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No matter where you work.

By Ryan Harwood
February 17, 2016
February 17, 2016

The Leadership Insider network is an online community where the most thoughtful and influential people in business contribute answers to timely questions about careers and leadership. Today’s answer to the question “What are the three most unprofessional things an employee can do on the job?” is by Ryan Harwood, CEO of PureWow.

There are two things you have to do when starting any company: identify the culture you’ll strive for and the people you’ll aim to attract. I believe in creating a work environment that my employees are comfortable in, where we embrace transparency, and exercise radical candor. What’s interesting is that at the same moment of mapping out what you’ll do and who you’ll do it with, you also have to decide what won’t fly at your organization. Because blended doesn’t mean seamless, candor does not equate rudeness, and transparency does not give you an open pass to badmouth coworkers. Know what the deal breakers are and where your lines are drawn. That’s the difference between professional and unprofessional.

At PureWow, I wear jeans to work. I like to be friends with my employees. I want our culture to be open and feel natural to our young team. In our office, social life and work life often blend. But blended doesn’t mean there aren’t boundaries. I love the old saying that you shouldn’t write anything that you wouldn’t want on the front page of the New York Times. And I think that applies to work relationships and even conversations with your coworkers. You can have work friends whom you’ve known for years and are very close with, but you maintain a line you would never cross in terms of conversation or behavior. Making sure that line is never blurred is difficult when your 9-to-5 and social lives collide, and it’s important to take particular caution when alcohol is involved.

See also: Shark Tank’s Robert Herjavec on the Most Unprofessional Thing an Employee Can Do

Liquid confidence can make even the most rational person say things they wouldn’t otherwise. And what’s dangerous about that is that it can make a boss or coworker second-guess whether that individual can be trusted, if they can handle themselves at a conference, or with clients. Certain people are really good at understanding that boundary. You need to be socially savvy enough to know where your friendship and work reputation intersect so that you’re five steps ahead of that potential breaking point.

Reprimanding or correcting someone in public, in front of other people — I believe is extremely unprofessional, not to mention unkind. We love candor at PureWow. Being open and straight with each other does wonders for efficiency and it works well for us. But there is a difference between being open and straight with one another and potentially humiliating someone with an off-the-cuff reprimand. They feel silly, they look embarrassed, and you’ve ultimately done more harm than good. So if someone can improve upon something or there is a problem to fix, instead ask them to jump in a room or meet privately. Obviously constructive criticism and critical feedback are important for growth, but you’ll get better results when that person feels you’re working with them, not against them.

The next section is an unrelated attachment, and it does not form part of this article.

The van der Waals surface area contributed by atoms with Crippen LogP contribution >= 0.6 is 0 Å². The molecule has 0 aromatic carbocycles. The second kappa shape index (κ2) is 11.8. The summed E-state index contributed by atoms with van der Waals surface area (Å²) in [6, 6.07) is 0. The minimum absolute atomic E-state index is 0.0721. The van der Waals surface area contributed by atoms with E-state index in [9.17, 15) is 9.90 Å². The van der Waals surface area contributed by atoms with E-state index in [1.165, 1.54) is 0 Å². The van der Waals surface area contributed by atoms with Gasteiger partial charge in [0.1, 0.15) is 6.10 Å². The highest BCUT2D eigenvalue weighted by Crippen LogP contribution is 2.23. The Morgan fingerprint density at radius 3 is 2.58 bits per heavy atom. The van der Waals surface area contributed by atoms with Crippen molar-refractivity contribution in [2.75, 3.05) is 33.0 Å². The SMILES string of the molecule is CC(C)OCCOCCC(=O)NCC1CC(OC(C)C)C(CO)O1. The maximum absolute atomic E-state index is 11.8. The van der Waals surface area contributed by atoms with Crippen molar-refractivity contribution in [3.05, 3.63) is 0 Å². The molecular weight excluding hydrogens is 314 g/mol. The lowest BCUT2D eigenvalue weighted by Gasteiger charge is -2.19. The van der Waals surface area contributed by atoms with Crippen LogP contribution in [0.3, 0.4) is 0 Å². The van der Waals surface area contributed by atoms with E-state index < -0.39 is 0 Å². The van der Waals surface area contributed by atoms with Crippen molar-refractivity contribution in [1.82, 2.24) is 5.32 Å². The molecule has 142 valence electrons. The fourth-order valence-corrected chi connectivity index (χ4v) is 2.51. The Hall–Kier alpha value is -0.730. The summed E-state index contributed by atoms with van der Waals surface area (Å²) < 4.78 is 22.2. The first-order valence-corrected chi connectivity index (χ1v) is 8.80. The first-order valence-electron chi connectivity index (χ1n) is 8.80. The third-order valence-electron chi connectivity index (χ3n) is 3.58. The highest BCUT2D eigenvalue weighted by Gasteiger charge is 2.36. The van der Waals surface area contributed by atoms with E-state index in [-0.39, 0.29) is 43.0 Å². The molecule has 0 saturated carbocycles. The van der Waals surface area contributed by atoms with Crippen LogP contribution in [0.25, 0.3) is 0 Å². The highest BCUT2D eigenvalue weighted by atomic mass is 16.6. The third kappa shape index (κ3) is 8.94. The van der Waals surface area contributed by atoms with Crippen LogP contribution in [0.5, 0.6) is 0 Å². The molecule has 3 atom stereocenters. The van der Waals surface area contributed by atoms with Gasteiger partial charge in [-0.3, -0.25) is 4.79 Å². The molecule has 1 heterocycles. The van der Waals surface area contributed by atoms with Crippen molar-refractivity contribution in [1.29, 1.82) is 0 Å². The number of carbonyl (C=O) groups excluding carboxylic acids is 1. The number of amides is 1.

Never badmouth, blame, or point fingers. Nothing is accomplished. Being transparent does not give you carte blanche to let loose on someone behind their back. If there is something wrong in the process, or in the company, or you don’t like someone’s behavior — whatever it is — talking about someone behind his/her back doesn’t solve the problem and only spreads toxicity. And as the head of the company, when someone acts like that, I’m going to second-guess whether that person deserves a promotion or additional responsibilities, because that type of toxic behavior is pervasive. There is a huge difference between pointless venting and coming in even-keeled, looking at the facts, and maybe even preparing some solutions to the problem.

Much of what is considered unprofessional is determined by your work culture, but even when it is your very own company defining that line for people can be hard. Being professional is about consistently proving yourself as an asset — not a liability — so think before you speak, be respectful, and don’t do anything your parents wouldn’t be proud of.

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